• Oatmeal: Even though oatmeal is enjoyed at breakfast in many parts of the world, it is a sedative known to promote sleep! Similar to bread, the carbohydrates in oatmeal cause your body’s insulin levels to rise, which in turn lowers your body’s blood sugar, making you feel tired. In addition, the oats contain melatonin, creating the perfect recipe for a snooze.5
  • Candy: While a sugary treat may be tempting when you are feeling low, you will be left exhausted. Furthermore, orexin, a chemical in your brain that helps you feel alert and awake, has been shown to decrease after sugar consumption.6

Battle SAD directly with Vitamin D

Omega-3 Oil with Vitamin D

While Winter will ignite your desire for high-fat, high-carb snacks, opt for Vitamin D-rich foods such as healthy fish (salmon, black cod and sardines). If you're averse to eating fish, fish oil with Vitamin D works in much the same way. Your body produces Vitamin D when it's exposed to direct sunlight, and Vitamin D has been shown to directly reduce the symptoms of Seasonal Affective Disorder.7 In warmer months, you'll need to focus on high Vitamin D foods or supplements if you keep covered or spend most of your time indoors. The good news is that you can request a Vitamin D blood test, through your Medical Doctor or Naturopathic Doctor, to determine your level of supplementation.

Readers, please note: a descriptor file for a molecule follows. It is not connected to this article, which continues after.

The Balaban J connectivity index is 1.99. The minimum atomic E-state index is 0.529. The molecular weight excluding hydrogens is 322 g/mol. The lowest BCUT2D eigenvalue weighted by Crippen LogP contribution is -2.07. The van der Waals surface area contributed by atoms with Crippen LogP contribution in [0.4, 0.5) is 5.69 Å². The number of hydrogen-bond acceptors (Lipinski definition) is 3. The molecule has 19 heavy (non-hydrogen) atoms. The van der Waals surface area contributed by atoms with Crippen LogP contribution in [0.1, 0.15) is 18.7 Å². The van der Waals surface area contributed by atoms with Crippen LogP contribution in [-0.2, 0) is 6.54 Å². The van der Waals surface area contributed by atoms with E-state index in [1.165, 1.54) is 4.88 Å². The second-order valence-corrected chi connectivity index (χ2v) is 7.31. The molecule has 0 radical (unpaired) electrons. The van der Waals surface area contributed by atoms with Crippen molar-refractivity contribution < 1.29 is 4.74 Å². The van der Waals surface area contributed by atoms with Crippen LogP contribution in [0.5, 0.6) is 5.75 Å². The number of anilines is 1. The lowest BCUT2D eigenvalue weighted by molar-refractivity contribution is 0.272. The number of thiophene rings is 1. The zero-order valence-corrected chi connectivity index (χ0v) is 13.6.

With 40% of North American’s deficient in Vitamin D1 2, focus on getting a minimum of 1,000 IU per day.

That said, opt to include more natural sources of Vitamin D because your specific needs could be even higher 4.

Fish & Seafood